We use the world illiteracy with ease. For those who arenšt sure, it means the inability to read. Innumeracy means numerical illiteracy which means the inability to deal with numbers. It is a personally dangerous state to be in. In this book the author focuses on statistical innumeracy, i.e. the inability to reason about uncertainties and risk.The author uses concrete examples from the real world to make his points. In one hideous example, he describes a surgeon who advised many of his patients to accept prophylactic mastectomies in order to dodge breast cancer. In a two-year period, this doctor convinced 90 so-called "high-risk" women without cancer to sacrifice their breasts in exchange for the certainty of saving them from the threat of breast cancer and thereby protecting their loved ones from suffering and loss. The author shows that the vast majority of these women (84 of them, to be exact) would not have developed breast cancer at all. If the doctor and/or his patients had a better understanding of probabilities, they might have acted more rationally.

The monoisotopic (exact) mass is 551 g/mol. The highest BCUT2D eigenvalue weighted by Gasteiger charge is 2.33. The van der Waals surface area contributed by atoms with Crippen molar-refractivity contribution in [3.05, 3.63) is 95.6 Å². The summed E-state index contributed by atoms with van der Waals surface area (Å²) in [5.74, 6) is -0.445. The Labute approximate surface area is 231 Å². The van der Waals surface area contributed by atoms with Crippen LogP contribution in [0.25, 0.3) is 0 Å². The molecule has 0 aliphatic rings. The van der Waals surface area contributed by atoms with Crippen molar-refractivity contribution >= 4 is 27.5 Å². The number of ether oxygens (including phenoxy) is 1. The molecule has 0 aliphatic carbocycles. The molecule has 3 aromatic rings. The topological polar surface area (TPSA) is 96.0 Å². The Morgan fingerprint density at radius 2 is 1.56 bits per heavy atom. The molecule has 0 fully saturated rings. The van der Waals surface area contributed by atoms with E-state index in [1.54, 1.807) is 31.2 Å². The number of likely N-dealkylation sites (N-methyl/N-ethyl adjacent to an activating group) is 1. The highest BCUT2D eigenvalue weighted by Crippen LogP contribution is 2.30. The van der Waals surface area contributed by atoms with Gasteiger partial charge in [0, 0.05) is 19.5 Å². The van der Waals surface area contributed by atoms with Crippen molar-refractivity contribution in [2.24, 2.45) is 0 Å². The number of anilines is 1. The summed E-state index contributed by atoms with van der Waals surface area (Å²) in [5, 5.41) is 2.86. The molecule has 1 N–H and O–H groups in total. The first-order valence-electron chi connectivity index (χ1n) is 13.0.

This book is a real eye opener about how statistics can be manipulated by physicians, special interest groups and the courts. Ignorance is not bliss. I hate to say it but willful ignorance is the height of stupidity.


Conquering Statistics: Numbers Without the Crunch
by Jefferson Hane Weaver
The author specializes in demystifying complicated scientific concepts. Although it may not seem possible, the result is a consistently entertaining and extremely helpful guide to numbers and their practical everyday applications.


Empire of Chance: How Probability Changed Science and Everyday Life
by Gerd Gigereenzer


How to Lie With Statistics
by Darrell Huff
First published in 1954, this book remains relevant as a wake-up call for people unaccustomed to examining the endless flow of numbers pouring from Wall Street, Madison Avenue, and everywhere else someone has an axe to grind, a point to prove, or a product to sell. "The secret language of statistics, so appealing in a fact-minded culture, is employed to sensationalize, inflate, confuse, and oversimplify," warns Huff.